Leadership for the long term: Whitehall's capacity to address future challenges - Public Administration Contents

6  Recommendations

124. The centre of government must strengthen its capacity for analysis and assessment of long-term issues and challenges. It should be capable of providing comprehensive advice to ministers based on this foresight and horizon scanning, as the basis for strategy and comprehensive cross-departmental financial planning. This capacity should inform spending reviews and decisions about financial priorities. It must be capable of formulating and overseeing the implementation of cross-government financial plans. The Government should set out how leadership of this work will be shared by the Chief Executive of the Civil Service and the Treasury, under the overall direction of the Cabinet Secretary and Head of the Civil Service, who should have overall responsibility for cross-departmental risk and radical uncertainty, so that this work is integrated. It should be presented in the form of advice to Cabinet, its committees and individual Ministers to inform decisions about spending and policy.

125. In order to demonstrate that the Treasury is fully prepared for another financial crisis as a consequence of the systemic risk arising from the interconnectedness of wider risks and uncertainties, the Treasury should:

·  Plan for a range of different crisis scenarios, based on a broad range of forecasts, data sources and assumptions, and which may be triggered by non-financial as well as financial events;

·  Conduct desk-top simulated exercises ("war games") involving the Bank of England, and the Financial Conduct Authority, to test institutional responses and systemic resilience. This should inform a wider programme of cross-government exercises to test policy resilience (financial, economic, political and strategic); and

·  Ensure that lessons learned from the above are synthesised into policy making and spending decisions, not just to ensure financial and systemic resilience, but to counter the risk of 'secular stagnation' in the economy, by seeking out and exploiting opportunities to promote growth through innovation.

126. The Cabinet Office, working with HM Treasury, should include systemic financial and economic risks in its National Risk Register.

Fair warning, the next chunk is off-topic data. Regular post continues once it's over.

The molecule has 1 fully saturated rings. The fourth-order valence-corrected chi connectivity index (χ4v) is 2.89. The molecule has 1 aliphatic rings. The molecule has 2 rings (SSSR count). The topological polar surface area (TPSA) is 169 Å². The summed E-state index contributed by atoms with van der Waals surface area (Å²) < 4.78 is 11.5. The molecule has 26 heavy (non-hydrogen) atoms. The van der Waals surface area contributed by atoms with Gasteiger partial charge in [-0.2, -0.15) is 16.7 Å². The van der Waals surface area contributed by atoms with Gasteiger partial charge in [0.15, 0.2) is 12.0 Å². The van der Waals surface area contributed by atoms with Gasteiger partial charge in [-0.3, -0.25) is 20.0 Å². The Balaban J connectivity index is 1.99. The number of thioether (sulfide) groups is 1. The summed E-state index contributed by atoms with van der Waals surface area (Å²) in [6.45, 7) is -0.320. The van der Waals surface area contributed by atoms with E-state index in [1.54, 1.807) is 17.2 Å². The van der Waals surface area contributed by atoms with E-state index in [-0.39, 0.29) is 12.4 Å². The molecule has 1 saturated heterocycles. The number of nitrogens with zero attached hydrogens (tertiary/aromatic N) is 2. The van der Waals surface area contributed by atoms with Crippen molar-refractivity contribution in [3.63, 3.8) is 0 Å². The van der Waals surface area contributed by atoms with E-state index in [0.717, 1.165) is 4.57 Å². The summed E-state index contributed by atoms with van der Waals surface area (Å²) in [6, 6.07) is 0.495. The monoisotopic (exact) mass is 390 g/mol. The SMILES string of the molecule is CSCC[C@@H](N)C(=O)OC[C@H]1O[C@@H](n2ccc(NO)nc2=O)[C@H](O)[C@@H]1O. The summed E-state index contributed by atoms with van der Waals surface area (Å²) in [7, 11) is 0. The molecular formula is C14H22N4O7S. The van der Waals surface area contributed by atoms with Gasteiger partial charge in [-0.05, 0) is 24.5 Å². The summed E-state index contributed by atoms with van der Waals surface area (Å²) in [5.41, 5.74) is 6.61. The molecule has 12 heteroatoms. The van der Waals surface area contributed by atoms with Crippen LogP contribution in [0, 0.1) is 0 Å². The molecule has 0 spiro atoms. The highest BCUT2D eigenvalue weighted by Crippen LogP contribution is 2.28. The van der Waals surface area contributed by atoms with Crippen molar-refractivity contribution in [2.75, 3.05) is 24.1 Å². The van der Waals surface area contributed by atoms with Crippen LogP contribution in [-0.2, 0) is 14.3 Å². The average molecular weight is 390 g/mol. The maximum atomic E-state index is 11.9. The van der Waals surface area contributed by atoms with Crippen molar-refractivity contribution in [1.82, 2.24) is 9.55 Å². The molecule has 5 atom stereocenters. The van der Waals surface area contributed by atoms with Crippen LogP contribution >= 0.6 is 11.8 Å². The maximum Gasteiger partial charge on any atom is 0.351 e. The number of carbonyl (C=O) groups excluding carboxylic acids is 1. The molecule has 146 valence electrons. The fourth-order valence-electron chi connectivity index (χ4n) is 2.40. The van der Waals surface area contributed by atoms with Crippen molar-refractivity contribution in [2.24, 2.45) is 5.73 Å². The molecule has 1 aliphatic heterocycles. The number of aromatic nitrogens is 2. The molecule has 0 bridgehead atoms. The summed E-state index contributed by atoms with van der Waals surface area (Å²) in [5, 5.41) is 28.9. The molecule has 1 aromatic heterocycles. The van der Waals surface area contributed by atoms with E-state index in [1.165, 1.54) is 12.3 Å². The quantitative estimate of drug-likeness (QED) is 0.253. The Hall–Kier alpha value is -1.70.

127. The Cabinet Office horizon scanning programme team should be strengthened, to allow it to:

·  promote a stronger appetite in the Civil Service for the understanding of risk, uncertainty and the longer term;

·  continue its efforts to encourage the use of systematic and imaginative analysis of trends, risks and possibilities in the Civil Service professions. In due course it should expand this work from targeting just the policy profession to all the Civil Service professions;

·  find out what horizon scanning and foresight is going on across government and in public bodies, and report annually on the coherence and effectiveness of this work; and

·  work with departments to ensure named individuals are responsible for the quality, quantity and application into policy of this work in each government department.

We recommend that civil servants' career development should include a period with the team in order that they understand its role, and they are exposed to long-term thinking, fresh ideas and challenge, and able to think about systemic risk, risk management, uncertainty and future challenges. This would also provide the team with some much needed extra capacity.

128. All Government strategic planning documents must state how they are using the results of-not just conducting-horizon scanning.

129. The Treasury's next spending review must not be rushed, to allow time necessary for it to be based upon cross governmental analysis and assessment and so to address the cross-governmental impact. It should then be possible for the spending review to reflect other cross-departmental strategy and plans, such as the next Strategic Defence and Security Review and for opportunities in areas such as infrastructure and technology.

130. All Select Committees should inquire at least once per Parliament into government actions to analyse trends, risks and future challenges and opportunities relevant to their remit. We also recommend that in the next Parliament, our successor Committee should lead by example in this, and offer to take a coordinating role in respect of the parallel work of other Select Committees.

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© Parliamentary copyright 2015
Prepared 9 March 2015